Ion Sancho is...elections supervisor in Leon County, Fla. Last year, [he] helped show that electronic voting machines...would allow election workers to alter vote counts without detection. Sancho may be paying an unexpected price for his whistle-blowing: None of the state-approved companies here will sell him the voting machines the county needs.The trouble began last year when Sancho allowed a Finnish computer scientist to test Leon County's Diebold voting machines. Diebold will not sell to Sancho without assurances that he will not permit more such tests, which the company considers a reckless use of the machines.
New York Times, 9/12/04, On the Voting Machine Makers' Tab
Some of electronic voting's loudest defenders have been state and local election officials. Many of those same officials have financial ties to voting machine companies. Officials from Georgia, California and Texas argued that voter-verifiable paper trails...are impractical. Former secretaries of state from Florida and Georgia have signed on as lobbyists for Election Systems and Software [ES&S] and Diebold Election Systems. When Bill Jones left office as California's secretary of state in 2003, he quickly became a consultant to Sequoia Voting Systems. His assistant secretary of state took a full-time job there. The list goes on.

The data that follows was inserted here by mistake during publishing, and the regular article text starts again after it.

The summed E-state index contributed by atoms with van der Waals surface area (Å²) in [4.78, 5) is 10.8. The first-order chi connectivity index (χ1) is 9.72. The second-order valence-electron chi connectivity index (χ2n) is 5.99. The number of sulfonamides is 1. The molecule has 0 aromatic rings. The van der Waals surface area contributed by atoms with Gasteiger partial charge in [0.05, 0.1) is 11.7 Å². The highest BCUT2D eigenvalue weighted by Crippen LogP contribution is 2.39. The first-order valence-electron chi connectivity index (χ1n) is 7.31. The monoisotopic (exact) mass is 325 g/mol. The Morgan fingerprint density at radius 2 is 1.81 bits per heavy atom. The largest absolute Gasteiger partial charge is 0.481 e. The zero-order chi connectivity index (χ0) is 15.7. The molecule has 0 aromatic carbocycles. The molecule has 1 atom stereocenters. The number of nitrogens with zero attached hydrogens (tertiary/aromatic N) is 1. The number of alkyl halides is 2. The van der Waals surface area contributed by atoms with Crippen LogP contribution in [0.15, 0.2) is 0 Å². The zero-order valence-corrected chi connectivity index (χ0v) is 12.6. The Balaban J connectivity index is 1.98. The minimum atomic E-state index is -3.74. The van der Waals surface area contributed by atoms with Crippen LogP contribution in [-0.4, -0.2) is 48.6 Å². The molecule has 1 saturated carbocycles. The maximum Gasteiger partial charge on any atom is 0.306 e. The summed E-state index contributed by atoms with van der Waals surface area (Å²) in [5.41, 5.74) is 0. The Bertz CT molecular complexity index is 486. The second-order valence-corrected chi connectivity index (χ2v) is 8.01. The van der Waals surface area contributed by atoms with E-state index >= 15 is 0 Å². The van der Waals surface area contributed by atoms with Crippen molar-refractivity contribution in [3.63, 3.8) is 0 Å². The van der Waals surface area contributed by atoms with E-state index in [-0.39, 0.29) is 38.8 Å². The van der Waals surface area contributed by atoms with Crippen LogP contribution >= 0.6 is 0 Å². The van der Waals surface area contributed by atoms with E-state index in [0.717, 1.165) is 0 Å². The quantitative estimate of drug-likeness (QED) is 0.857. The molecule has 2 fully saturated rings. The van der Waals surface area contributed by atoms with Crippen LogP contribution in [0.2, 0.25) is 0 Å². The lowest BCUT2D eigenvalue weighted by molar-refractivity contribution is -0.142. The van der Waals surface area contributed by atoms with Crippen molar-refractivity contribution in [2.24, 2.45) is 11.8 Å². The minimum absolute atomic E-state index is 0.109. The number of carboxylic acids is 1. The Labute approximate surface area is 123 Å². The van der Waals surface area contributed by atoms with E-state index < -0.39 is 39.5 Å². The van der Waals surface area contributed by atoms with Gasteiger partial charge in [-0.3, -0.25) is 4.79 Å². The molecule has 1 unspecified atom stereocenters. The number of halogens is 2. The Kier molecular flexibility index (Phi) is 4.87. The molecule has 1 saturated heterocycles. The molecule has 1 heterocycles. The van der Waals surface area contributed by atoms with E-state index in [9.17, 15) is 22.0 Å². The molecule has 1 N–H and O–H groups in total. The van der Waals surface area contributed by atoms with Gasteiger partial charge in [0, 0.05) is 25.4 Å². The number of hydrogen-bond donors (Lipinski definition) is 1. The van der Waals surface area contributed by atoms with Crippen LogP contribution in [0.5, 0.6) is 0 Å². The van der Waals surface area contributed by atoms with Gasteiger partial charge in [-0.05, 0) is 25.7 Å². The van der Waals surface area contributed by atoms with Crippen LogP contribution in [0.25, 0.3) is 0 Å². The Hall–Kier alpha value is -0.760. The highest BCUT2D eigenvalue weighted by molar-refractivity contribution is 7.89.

MSNBC/AP, 8/23/04, Secretive Testing Firms Certify Nation's Vote Count Machines
The three companies that certify the nation's voting technologies operate in secrecy, and refuse to discuss flaws in the machines. Federal regulators have virtually no oversight over testing of the technology.
New York Times, 1/31/04, How to Hack an Election
Maryland hired a computer security firm to test its new machines. Paid hackers had little trouble casting multiple votes and taking over the machines' vote-recording mechanisms. Diebold...rushed to issue a self-congratulatory press release with the headline "Maryland Security Study Validates Diebold Election Systems Equipment." The study's authors were shocked to see their findings spun so positively.
For a powerful, reliable 10-page summary of the voting cover-up, click here
For astonishing facts on who counts your vote: www.WantToKnow.info/votingproblems
For more on voting cover-ups and what you can do: Elections Information Center